F. G. Kenyon, “Text of the New Testament,” p. 916, from Hastings’ Dictionary of the Bible ed. James Hastings, (Peabody, MA: Hendrickson 2001), (originally published in 1909).The edition of Stephanus was based upon the two earliest printed texts of the NT, that of Erasmus (published in 1516), and that of the Complutensian Polyglot (printed in 1514, but not published until 1522); and he also made use of 15mss, mostly at Paris. Two of these (Codex D and Codex L) were of early date, but not much use was made of them; the others were minuscules of relatively late date. The principal editor of the Complutensian Polyglot, Lopez de Stunica, used mss [manuscripts] borrowed from the Vatican; they have not been identified, but appear to have been late, and ordinary in character. Erasmus, working to a publisher’s order, with the object of anticipating the Complutensian, depended principally upon a single 12th cent. ms for the Gospels, upon one of the 13th or 14th for the Epistles, and upon one of the 12th for the Apocalypse. All of these were at Basle, and were merely those which chanced to be most accessible.

The TR [Textus Receptus] is consequently derived from (at most) some 20 or 25 mss, dating from the last few centuries before the invention of printing [c. 1450], and not selected on any estimate of merit, but merely as being ready to the editor’s hands. They may be taken as fairly representative of the great mass of Gr. Test. mss of the late Middle Ages, but no more.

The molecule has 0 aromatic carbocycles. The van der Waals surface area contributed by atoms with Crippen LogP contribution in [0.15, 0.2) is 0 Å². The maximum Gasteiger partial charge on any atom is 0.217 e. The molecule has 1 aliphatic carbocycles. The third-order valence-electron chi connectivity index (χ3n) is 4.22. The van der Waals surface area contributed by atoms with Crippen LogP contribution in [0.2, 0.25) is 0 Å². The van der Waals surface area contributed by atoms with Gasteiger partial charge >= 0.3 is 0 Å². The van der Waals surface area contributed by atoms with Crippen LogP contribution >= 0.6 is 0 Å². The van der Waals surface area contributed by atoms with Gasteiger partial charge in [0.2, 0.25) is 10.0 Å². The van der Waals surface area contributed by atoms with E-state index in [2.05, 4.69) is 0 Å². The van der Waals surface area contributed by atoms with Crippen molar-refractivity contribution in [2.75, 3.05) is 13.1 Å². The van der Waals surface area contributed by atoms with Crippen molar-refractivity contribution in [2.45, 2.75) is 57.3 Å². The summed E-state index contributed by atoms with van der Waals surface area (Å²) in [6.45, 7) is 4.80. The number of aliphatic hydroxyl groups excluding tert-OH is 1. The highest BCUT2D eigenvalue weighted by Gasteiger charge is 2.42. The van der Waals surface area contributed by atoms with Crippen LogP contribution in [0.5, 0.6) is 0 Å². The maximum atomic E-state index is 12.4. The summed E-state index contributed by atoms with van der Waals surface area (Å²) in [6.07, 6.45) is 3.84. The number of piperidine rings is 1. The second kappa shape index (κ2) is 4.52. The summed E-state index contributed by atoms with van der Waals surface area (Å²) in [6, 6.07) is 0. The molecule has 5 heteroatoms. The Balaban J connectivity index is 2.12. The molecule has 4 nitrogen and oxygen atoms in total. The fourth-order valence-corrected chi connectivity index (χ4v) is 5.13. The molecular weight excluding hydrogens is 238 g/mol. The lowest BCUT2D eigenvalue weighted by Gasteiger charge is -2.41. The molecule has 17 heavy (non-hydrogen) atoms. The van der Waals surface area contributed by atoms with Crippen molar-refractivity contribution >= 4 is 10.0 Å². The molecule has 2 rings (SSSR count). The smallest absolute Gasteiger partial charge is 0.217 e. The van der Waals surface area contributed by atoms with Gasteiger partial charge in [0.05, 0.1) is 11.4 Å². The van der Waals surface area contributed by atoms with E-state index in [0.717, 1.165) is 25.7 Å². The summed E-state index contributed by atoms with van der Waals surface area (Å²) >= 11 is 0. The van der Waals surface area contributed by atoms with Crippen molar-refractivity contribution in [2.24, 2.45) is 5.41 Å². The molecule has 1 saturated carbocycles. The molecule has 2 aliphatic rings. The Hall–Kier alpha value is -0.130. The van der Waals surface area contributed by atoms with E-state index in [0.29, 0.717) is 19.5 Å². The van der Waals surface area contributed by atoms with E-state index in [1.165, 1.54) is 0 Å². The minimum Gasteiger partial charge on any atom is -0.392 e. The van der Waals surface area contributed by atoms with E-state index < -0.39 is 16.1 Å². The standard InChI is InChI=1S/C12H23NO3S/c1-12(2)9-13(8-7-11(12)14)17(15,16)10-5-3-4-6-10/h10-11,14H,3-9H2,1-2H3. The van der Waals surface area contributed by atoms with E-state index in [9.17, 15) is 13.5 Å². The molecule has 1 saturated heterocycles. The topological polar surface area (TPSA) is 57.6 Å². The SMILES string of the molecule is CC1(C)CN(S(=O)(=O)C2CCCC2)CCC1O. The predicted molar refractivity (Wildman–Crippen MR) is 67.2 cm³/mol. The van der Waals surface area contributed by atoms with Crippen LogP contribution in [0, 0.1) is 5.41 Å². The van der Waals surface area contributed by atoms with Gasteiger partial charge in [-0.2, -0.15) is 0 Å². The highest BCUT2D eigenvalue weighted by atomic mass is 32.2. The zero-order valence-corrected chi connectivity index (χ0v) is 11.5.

To illustrate this information the following table may be helpful. Note that the 1522 and subsequent editions of Erasmus’ Greek text included the Comma Johanneum and thus this is the access point for this corruption making its way into the most influential English translation of all time.

Back to our initial question: When it comes to 1 John 5.7-8, do we have a case where some explicitly trinitarian material was added in, or is it the case that this material was taken out by modern translations? After viewing the data, the answer is certain. The Comma Johanneum was added to the Greek text in Erasmus’ 3rd edition (in 1522) and thus entered the English translation tradition through the massively accepted and preferred King James Version of 1611. Thus, it is our conclusion that the modern translations, though newer, are more reliable because they rest on a much larger manuscript base (5,000 compared to 2 dozen) which are much older (dated at the earliest to the first half of the second century).